Round 2: Welcome Back!
We’re back! After a successful first round last December, we are relaunching the Andromeda Project for a second round of cluster finding in our galaxy neighbor, Andromeda (aka: M31). More than 10,000 volunteers pitched in during Round 1 to search about 80% of the Panchromatic Hubble Andromeda Treasury (PHAT) survey imaging. The Hubble Space Telescope (HST) was able to image the remaining portions of the galaxy over the past year, completing a >3 year effort to survey Andromeda on October 12th. In Round 2, we will complete our cluster search of the remaining PHAT images as well as search other Hubble images of M31, which I will talk about a bit more later on.
Previously on this blog I’ve talked about the results we’ve been able to derive, thanks to the efforts of the AP community, but I wanted to emphasize again how invaluable everyone’s participation has been. Using the first round identifications, we constructed a star cluster catalog containing almost 3000 star clusters, representing a 10x increase over previous catalogs of that portion of Andromeda. The quality of this catalog has allowed us to start answering questions about how clusters form and evolve within the galaxy.
In Round 2, we include two sets of Andromeda images: the final PHAT images and images obtained from the HST archive. The PHAT images we feature this round are 1) those that were observed in the past year (or past month, even!) and 2) images that stretch out to the limits of the survey. You may encounter blank, black portions of images during your searching. No need to worry – these parts of the image represent portions of sky not imaged as part of the survey. Also, you might occasionally encounter a synthetic cluster – an object that we’ve added into the images. As Matt talked about in last week’s blog post, these synthetic clusters are crucial to helping us understand what objects we can and cannot detect.
So, how about the other set of images? What is the HST archive? The Space Telescope Science Institute (STSci), who operates Hubble, hosts a website called the Barbara A. Mikulski Archive for Space Telescopes (MAST) where data from space observatories like Hubble (and other notable missions such as Kepler and GALEX) are stored. This archive is critically important to astronomers, allowing them to find and use images or spectra that were obtained by instruments on Hubble.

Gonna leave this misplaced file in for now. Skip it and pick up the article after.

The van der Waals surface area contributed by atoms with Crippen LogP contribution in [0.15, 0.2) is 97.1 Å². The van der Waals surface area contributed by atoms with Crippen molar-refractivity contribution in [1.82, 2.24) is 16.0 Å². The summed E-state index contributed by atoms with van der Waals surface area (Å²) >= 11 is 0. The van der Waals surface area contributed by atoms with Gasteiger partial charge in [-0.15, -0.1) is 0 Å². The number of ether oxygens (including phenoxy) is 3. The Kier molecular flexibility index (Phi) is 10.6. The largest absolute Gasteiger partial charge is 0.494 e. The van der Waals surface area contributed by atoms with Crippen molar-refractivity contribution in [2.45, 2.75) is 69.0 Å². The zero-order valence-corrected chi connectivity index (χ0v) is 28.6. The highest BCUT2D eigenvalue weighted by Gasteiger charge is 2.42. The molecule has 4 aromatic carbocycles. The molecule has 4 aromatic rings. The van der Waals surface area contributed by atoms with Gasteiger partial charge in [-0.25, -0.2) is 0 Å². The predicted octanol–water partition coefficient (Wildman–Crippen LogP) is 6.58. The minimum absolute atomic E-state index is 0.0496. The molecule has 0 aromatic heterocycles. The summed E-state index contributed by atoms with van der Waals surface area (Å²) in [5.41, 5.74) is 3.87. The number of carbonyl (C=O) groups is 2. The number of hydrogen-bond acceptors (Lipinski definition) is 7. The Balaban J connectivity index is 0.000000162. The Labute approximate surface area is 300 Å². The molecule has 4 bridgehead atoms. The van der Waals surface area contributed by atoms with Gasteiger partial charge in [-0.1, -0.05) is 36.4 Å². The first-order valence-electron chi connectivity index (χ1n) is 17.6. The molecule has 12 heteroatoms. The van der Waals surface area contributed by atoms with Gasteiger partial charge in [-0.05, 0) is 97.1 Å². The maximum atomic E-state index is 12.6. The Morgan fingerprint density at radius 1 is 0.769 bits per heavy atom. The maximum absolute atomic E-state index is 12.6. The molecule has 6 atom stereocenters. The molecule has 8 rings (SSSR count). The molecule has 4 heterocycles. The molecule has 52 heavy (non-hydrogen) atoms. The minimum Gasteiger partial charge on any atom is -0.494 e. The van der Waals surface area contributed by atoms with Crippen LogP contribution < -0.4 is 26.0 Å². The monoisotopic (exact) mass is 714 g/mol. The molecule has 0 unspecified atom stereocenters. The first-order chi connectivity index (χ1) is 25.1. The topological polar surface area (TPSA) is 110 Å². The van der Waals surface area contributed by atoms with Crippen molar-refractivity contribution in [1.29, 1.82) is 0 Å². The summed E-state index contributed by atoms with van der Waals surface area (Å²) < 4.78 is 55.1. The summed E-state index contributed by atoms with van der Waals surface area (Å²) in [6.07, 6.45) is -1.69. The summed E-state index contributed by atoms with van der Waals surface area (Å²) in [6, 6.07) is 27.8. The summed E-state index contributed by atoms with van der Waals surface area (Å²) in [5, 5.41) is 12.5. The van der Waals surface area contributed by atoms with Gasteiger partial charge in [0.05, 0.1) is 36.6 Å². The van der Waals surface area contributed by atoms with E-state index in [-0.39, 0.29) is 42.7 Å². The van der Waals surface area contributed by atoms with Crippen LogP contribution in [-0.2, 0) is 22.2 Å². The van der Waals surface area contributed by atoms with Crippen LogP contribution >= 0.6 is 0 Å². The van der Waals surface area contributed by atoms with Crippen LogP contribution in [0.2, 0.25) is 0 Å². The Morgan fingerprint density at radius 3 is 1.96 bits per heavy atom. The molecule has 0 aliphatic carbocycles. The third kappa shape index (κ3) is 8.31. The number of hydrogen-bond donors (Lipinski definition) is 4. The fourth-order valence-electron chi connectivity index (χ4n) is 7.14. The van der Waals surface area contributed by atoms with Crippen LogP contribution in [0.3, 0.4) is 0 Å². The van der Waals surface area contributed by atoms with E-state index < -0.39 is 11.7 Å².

Every observation taken by HST is stored and made publicly available, ensuring that they can be used for science in the future. The open availability of these data allow observations to be used by multiple researchers, sometimes in ways that were not originally anticipated. The Andromeda Project is a perfect example of this repurposing: the archival images we include in Round 2 are images obtained as part of an observing program to follow-up on candidate gravitational microlensing events detected within M31. Now we can reuse these images to assist in our study of star clusters!
Remember: these images are publicly available to anyone. That means you! The folks at MAST host a website called the Hubble Legacy Archive (HLA) that provides users an interface to search and view archival images. For an introduction to the HLA, check out this page. Many of our PHAT images are already available for browsing and download through the HLA as well. Try searching for “M31”; some of my other favorites include “M82” or the “Antennae”.
On behalf of the whole Andromeda Project team, I thank you for your interest and assistance. Be sure to sign in when you visit andromedaproject.org and let’s go find some clusters!
Any chance of “Andromeda Project” t-shirts?
Pick your targets and engage! Bring them dead or alive! ;-D
Lads! Something is wrong with counter on Zooniverse, as number of my classifications under Andromeda Project was doubled in split of a second. Each identification seem to be fine, as it is counted once. Apparently when I started second round it was duplicated!
Thanks for the comment! We’ll take a look, but I expect that many of the hiccups will go away once the website load levels out a bit. 🙂
Do any of the images we’ll be classifying in Round Two include parts of M32, M110, or any other M31 satellite?
Indeed! The image above in my post shows that one of the strips of archival imaging overlaps M32. These images will look similar to the center of Andromeda: loaded with old, red stars.
Have you considered notifying users when they have missed a synthetic cluster?